But that is not the process NASA used with SpaceX. Instead, SpaceX collects tax dollars so that it can learn how to build and develop something that other companies were doing a generation ago. It is curious that SpaceX is now receiving so much taxpayer cash given its stunningly thin record of success in space. And it is even more troubling given that SpaceX’s founder and CEO is a big-time Obama donor. This is starting to sound like another Solyndra where friends of the administration get unsustainable sweetheart deals at taxpayer expense.
Sadly, however, the problem with how the Obama Administration is pursuing its uninspiring and unimaginative space program goals goes well beyond picking donors to receive favorable contracts and guaranteed government cash with little accountability. Even if SpaceX accomplishes everything asked of it, it will not get us beyond low-Earth orbit. Simply stated, the Obama administration’s vision for space exploration is essentially to replace the hauling capability of the shuttle — something that was developed more than 30 years ago. Beyond that, real space exploration is not a serious priority.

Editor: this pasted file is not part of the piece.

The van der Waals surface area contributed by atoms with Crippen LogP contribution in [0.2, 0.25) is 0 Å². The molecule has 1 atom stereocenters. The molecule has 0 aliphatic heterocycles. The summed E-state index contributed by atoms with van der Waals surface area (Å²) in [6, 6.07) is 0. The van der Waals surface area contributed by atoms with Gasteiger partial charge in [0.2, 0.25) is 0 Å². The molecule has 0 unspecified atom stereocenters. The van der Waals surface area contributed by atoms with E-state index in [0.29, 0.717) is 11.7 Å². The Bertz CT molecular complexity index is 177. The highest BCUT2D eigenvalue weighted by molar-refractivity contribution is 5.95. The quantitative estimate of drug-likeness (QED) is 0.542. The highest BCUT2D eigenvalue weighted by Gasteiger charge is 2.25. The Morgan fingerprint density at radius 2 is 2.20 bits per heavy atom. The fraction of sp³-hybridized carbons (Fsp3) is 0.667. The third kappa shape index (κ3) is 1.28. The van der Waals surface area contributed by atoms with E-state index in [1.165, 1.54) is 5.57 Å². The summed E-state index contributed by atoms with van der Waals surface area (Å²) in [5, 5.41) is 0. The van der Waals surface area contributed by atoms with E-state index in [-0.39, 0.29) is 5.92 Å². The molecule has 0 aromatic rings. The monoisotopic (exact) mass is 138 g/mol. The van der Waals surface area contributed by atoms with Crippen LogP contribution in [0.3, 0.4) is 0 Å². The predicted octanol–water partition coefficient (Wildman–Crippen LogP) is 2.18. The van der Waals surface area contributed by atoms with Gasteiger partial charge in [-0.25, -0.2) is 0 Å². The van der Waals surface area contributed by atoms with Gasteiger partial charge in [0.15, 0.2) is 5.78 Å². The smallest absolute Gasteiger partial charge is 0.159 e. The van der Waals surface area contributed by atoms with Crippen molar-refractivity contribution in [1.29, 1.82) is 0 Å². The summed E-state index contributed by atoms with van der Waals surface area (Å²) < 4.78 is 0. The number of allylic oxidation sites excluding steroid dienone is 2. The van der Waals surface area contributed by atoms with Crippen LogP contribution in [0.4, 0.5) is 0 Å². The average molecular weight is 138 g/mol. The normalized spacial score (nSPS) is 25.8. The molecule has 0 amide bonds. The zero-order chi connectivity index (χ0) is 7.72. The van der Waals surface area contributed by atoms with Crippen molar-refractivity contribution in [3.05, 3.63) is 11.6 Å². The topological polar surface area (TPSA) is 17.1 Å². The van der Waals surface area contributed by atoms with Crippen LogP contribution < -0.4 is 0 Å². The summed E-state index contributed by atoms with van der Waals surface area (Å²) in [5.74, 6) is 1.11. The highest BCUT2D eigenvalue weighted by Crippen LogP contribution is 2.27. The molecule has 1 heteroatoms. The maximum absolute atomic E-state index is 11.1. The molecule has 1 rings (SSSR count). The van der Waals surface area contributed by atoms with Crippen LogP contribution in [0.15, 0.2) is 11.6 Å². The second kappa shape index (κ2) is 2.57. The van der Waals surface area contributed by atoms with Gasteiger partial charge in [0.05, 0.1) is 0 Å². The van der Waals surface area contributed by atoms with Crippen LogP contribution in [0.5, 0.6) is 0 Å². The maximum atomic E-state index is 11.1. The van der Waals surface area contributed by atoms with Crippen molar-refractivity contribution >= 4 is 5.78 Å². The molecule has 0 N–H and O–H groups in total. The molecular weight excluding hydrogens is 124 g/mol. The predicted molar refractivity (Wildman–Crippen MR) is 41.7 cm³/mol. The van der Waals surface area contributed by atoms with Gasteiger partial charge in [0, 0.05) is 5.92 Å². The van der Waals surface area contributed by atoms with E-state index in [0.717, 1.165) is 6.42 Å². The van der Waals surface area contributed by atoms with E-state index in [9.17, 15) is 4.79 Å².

Sadly, NASA is transitioning from being a highly respected nonpartisan space exploration agency to just another arm of Obama’s political operation — wasting tax dollars on friends, diminishing America’s global leadership in space exploration, and ensuring that if we continue down this path, we will fall behind China, Russia, India, and others. This will have dire implications for our economy and national security. The Administration has been asked to correct course, but so far has refused to act. Hopefully, Congress will step in and rescue us from this amateurish, shortsighted and damaging lack of leadership and vision.
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George Landrith is the president of Frontiers of Freedom, a public policy think tank devoted to promoting a strong national defense, free markets, individual liberty, and constitutionally limited government. Mr. Landrith is a graduate of the University of Virginia School of Law, where he was Business Editor of the Virginia Journal of Law and Politics. In 1994 and 1996, Mr. Landrith was a candidate for the U.S. House of Representatives from Virginia’s Fifth Congressional District. You can follow George on Twitter @GLandrith.